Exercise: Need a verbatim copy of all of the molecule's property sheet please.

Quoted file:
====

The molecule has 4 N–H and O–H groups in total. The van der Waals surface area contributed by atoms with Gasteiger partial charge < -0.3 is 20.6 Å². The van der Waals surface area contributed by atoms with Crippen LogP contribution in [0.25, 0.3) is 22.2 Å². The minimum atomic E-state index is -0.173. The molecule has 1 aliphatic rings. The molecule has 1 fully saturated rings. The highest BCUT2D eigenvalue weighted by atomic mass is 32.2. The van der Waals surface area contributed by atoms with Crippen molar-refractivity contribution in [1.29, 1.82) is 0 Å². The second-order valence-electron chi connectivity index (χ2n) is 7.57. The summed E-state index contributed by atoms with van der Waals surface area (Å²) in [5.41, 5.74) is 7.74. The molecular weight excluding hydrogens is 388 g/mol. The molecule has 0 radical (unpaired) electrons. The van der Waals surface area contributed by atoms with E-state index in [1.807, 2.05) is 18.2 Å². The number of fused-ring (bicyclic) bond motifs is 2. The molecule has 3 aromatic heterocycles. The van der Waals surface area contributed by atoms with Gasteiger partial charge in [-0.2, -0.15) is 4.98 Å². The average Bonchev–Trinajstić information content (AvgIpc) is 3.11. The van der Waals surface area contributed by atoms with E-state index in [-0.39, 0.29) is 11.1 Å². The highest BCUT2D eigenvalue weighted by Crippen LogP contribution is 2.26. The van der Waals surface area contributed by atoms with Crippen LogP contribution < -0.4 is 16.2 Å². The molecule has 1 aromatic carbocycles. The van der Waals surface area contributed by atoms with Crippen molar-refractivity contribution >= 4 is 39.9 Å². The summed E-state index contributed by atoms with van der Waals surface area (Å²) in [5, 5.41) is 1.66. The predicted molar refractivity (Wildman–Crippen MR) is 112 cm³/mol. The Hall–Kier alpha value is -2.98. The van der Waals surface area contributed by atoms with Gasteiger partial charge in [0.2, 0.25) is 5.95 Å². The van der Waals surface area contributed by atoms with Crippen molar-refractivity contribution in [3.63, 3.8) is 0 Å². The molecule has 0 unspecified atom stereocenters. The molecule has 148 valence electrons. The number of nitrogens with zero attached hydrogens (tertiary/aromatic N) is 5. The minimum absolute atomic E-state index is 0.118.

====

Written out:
The molecule has 4 N–H and O–H groups in total. The van der Waals surface area contributed by atoms with Gasteiger partial charge < -0.3 is 20.6 Å². The van der Waals surface area contributed by atoms with Crippen LogP contribution in [0.25, 0.3) is 22.2 Å². The minimum atomic E-state index is -0.173. The molecule has 1 aliphatic rings. The molecule has 1 fully saturated rings. The highest BCUT2D eigenvalue weighted by atomic mass is 32.2. The van der Waals surface area contributed by atoms with Crippen molar-refractivity contribution in [1.29, 1.82) is 0 Å². The second-order valence-electron chi connectivity index (χ2n) is 7.57. The summed E-state index contributed by atoms with van der Waals surface area (Å²) in [5.41, 5.74) is 7.74. The molecular weight excluding hydrogens is 388 g/mol. The molecule has 0 radical (unpaired) electrons. The van der Waals surface area contributed by atoms with E-state index in [1.807, 2.05) is 18.2 Å². The number of fused-ring (bicyclic) bond motifs is 2. The molecule has 3 aromatic heterocycles. The van der Waals surface area contributed by atoms with Gasteiger partial charge in [-0.2, -0.15) is 4.98 Å². The average Bonchev–Trinajstić information content (AvgIpc) is 3.11. The van der Waals surface area contributed by atoms with E-state index in [-0.39, 0.29) is 11.1 Å². The highest BCUT2D eigenvalue weighted by Crippen LogP contribution is 2.26. The van der Waals surface area contributed by atoms with Crippen LogP contribution < -0.4 is 16.2 Å². The molecule has 1 aromatic carbocycles. The van der Waals surface area contributed by atoms with Crippen molar-refractivity contribution >= 4 is 39.9 Å². The summed E-state index contributed by atoms with van der Waals surface area (Å²) in [5, 5.41) is 1.66. The predicted molar refractivity (Wildman–Crippen MR) is 112 cm³/mol. The Hall–Kier alpha value is -2.98. The van der Waals surface area contributed by atoms with Gasteiger partial charge in [0.2, 0.25) is 5.95 Å². The van der Waals surface area contributed by atoms with Crippen molar-refractivity contribution in [3.63, 3.8) is 0 Å². The molecule has 0 unspecified atom stereocenters. The molecule has 148 valence electrons. The number of nitrogens with zero attached hydrogens (tertiary/aromatic N) is 5. The minimum absolute atomic E-state index is 0.118.